4. Discovery is difficult – We are talking about podcasts but could easily be speaking of TV, video, news and websites. While historically media success comes from great content that people seek out, it is becoming more evident that in a sea of podcasts, good content alone is far from a guarantee of discovery and sampling. There are many great podcasts languishing. Podcast ascendancy has always had a tie to social media but will increasingly be linked to cross-promotion proficiencies with other media and deep marketing skills beyond social.  Discovery is the defining problem for podcasters and most content creators on all platforms.  Discovery is the venerable "needle in a haystack" in a content rich environment.

One prediction - Facebook’s new “Live Audio” may turn out to be a win for podcasters – OK, this one is a prediction, since it hasn’t happened yet. In first quarter, Facebook will put audio into its news feed algorithm, and if it follows the trend of print and video, it may open the gates for audio discovery. It potentially gives podcasting some elusive virality including easier sampling of show clips. From Facebook's blog;  “We know that sometimes publishers want to tell a story on Facebook with words and not video.”  Facebook has changed the calculation for many of the other media platforms.  

Follow the "mega" trends in 2017.

Steven Goldstein is CEO of Amplifi Media, LLC, an advisory firm focused on strategy and content development for companies and podcasters.

sjgoldstein@amplifimedia.com/203-221-1400

 

 

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It's Like the Radio, but on Facebook

The velocity of change in podcasting this year has been non-stop; new shows announced almost daily, Google Play, the ascension of Apple CarPlay and Google's Android Auto, new networks, advertising success, consumer growth .. the list goes on. In fact, Apple announced 10 billion downloads via iTunes this year.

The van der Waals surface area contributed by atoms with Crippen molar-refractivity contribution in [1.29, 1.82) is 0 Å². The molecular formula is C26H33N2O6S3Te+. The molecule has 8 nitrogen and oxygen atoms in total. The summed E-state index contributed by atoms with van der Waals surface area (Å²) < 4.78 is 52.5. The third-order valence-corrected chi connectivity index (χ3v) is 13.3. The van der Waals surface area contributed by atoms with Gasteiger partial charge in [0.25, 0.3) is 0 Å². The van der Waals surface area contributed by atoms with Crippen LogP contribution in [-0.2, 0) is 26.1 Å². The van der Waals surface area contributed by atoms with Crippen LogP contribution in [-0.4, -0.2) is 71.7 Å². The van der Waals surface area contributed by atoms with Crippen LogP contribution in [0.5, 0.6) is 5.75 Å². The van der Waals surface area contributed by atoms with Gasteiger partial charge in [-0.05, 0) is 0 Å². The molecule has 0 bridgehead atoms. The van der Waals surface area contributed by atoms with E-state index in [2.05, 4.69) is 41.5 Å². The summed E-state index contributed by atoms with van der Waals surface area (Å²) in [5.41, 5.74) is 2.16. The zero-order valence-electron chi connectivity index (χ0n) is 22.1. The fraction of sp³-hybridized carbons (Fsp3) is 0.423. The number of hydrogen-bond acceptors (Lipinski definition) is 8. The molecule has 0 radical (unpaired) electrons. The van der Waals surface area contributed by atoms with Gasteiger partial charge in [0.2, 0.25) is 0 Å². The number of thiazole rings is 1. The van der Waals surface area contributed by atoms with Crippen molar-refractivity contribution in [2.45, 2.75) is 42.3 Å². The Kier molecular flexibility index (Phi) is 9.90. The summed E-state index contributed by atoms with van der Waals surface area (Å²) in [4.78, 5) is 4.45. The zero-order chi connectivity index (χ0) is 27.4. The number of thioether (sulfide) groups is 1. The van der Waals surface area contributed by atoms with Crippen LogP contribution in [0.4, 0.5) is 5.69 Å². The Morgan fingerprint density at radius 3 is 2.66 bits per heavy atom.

All of those events are significant and clearly illustrate the momentum in podcasting, but the year appears to be closing with potentially the biggest announcement of all.  

Facebook is rolling out "Live Audio."

After having spent the past year pushing publishers to broadcast "Live Video," Facebook is now offering the option to broadcast audio onto the social network.  On Facebook's blog they write "We know that sometimes publishers want to tell a story on Facebook with words and not video."  

One of podcasting's challenges has been the discoverability and virality that news and video publishers have had. That may change significantly with Facebook's announcement. Soon, users can listen to audio interviews, book reviews, newscasts, talk shows, and more. Content providers would also end up with an instant feedback loop with user comments.  

Sharing of audio clips has been pursued by various organizations ranging from This American Life's Shortcut to Clammr with limited success.  "Live Audio' may be the innovation that makes audio sharing a thing.  

Notifications of posting can be sent to a Page's Live subscribers. That would be a big win as well. 

Facebook "Live Audio" is now in beta, working with the BBC and a few publishers including Harper Collins. They expect to roll out more aggressively "early next year."